It takes a long time for babies to transition from bottle to cup, but you can help them graduate smoothly onto a big-kid cup with lots of positive reinforcement and the right cup. But to be honest, “the right cup” is a little misleading. It really depends on your child’s development and your personal preference as a parent. Before you make your decision, take a look at our thorough sippy cup versus straw cup breakdown.
Comfort and feel
Sippy cup: Babies find sippy cups easier to use because they’re very similar to breast milk bottles. They encourage your child to suck in a manner similar to how they would on a nipple or bottle nipple. Moreover, most sippy cups have a soft spout that’s meant to be gentle on kid’s teething gums. As a result, they find sippy cups comforting, and when they get used to this cup, it’s a little more difficult to wean them off later on. The bottom line? Most parents use sippy cups only as a temporary transitional cup until they master a spoutless or regular cup.
Straw cup: By design, straw cups make your child work a little harder for a drink. The narrow spout and different mechanism might turn off your toddler from straw cups at first, but keep trying and they’ll eventually get it. Straw cups train different parts of your child’s face and mouth muscles that are beneficial for speech development.
Sippy cup: When we speak, our tongue moves around our mouths. Additionally, our mouths form different shapes to produce a variety of sounds in our language. If you pay close attention, you’ll also notice that we use jaw and other facial muscles to speak. Which brings me to this: One disadvantage about sippy cups is they don’t adequately exercise your child’s oral or facial muscles. Because sippy cups only require the simple sucking motion your child has been used to since birth, they’re not learning any new oral motor skills. Here are the details behind sippy cups: Breast milk bottles and sippy cups mean your child places their tongue at the bottom of the spout.
Straw cup: By contrast, straw cups teach your child how to drink instead of simply sucking on the spout. Their tongue is now placed at the back of the mouth, a new technique that will help them develop new language skills as they grow older. At 18 months old, your child will start to speak in short sentences. Introducing a straw up at this age or before helps them form new shapes and sound out different words that require the same tongue placement they use when drinking from a straw cup. Not only do straw cups discourage lisps and unclear pronunciation, but they also encourage proper food and drink swallowing skills.
Hand-eye coordination development
Both straw and sippy cups will develop your child’s hand-eye coordination. When they pick up a bottle, lift it up to their mouths, and tilt their head back to drink, they’re slowly practicing smooth hand-eye coordination they need for picking up other items like toys and eating utensils. Of course, they’ll most likely still have accidents every now and then. Read: You’ll still be cleaning up messes for the next few months or years. But hang in there, it gets better! As with any practiced skill, your baby’s cup-drinking ability will improve with time.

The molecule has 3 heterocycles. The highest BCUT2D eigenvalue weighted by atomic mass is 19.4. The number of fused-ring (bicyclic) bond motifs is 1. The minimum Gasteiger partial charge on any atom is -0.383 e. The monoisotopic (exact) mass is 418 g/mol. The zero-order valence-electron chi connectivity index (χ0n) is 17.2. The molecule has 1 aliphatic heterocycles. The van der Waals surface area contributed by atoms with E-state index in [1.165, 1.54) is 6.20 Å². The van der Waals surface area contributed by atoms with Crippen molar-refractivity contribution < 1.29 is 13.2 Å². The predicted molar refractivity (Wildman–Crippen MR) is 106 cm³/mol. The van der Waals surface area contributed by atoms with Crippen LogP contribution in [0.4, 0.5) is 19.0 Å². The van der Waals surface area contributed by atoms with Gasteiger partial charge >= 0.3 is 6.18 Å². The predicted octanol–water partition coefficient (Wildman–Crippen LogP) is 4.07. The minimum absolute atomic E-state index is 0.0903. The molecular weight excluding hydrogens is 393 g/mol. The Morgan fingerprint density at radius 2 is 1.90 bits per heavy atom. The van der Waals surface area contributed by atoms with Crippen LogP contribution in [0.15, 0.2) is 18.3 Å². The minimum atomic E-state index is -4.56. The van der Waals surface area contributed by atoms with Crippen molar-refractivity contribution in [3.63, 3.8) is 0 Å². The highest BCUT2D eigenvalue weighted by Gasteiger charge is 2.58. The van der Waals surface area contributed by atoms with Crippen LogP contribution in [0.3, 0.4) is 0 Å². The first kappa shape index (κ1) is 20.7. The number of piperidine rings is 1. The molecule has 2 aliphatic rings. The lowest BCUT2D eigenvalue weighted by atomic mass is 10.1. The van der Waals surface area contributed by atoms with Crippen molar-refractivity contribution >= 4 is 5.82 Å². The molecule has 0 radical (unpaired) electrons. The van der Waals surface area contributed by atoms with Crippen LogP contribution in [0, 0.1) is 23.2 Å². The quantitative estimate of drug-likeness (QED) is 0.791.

Ease of cleaning
Sippy cup: Sippy cups are typically composed of three different parts: the bottle, the spout, and the spout ring. Other models have handles that you can remove once your child has a better grip on the bottle. These parts are relatively easy to clean, and most are safe to use in a dishwasher with gentle soaps and hot water.
Straw cup: One con about straw cups is that they’re a little more difficult to clean. You have to make sure the straw, spout, cover, and bottle are all clean to prevent mold or mildew from forming in the little crevices. A good way to make sure your cups are always clean is soaking them in gentle dishwashing soap and warm water before scrubbing them clean.
If you want to skip straw and sippy cups altogether, you might go straight to open cups. It may seem intimidating and messy, but all you need is lots of patience, bibs, and something to soak up potential spills at all times. It will take a while, but the rewards are well worth it! Another key thing to remember is to make sure the cup is small and narrow enough for your child to hold comfortably. Since toddlers tend to be very particular, you want to give them the best possible first-time experience with whatever cup you choose to go with so that the transition from bottle to cup is a seamless one.
You might also consider spoutless cups, which are convenient because they prevent spills. A common favorite is Munchkin’s trainer cup, which holds 7 ounces of liquid. It’s available in pink, green, purple, and blue for $6 each. The side handles make it easy for little hands to pick up and set down. For advanced toddlers, a handle-free cup might be more comfortable since they have more developed motor skills by this age. This handle-free alternative from Munchkin is made of stainless steel to retain drink temperature and comes with a top lid for portability. Since it’s designed for toddlers, it can hold up to 10 ounces and costs $15.
So should you go with a straw or sippy cup? Our research points to straw cups as the more beneficial option, but don’t feel guilty if you use a sippy cup. There’s a lot of claims from different sources saying toddlers are ready to give up training cups by the time they’re two or three, but in reality, a lot of kids use some type of trainer cup until preschool. Give your toddler plenty of opportunities to try different kinds of cups and they’ll become experienced cup users in no time.
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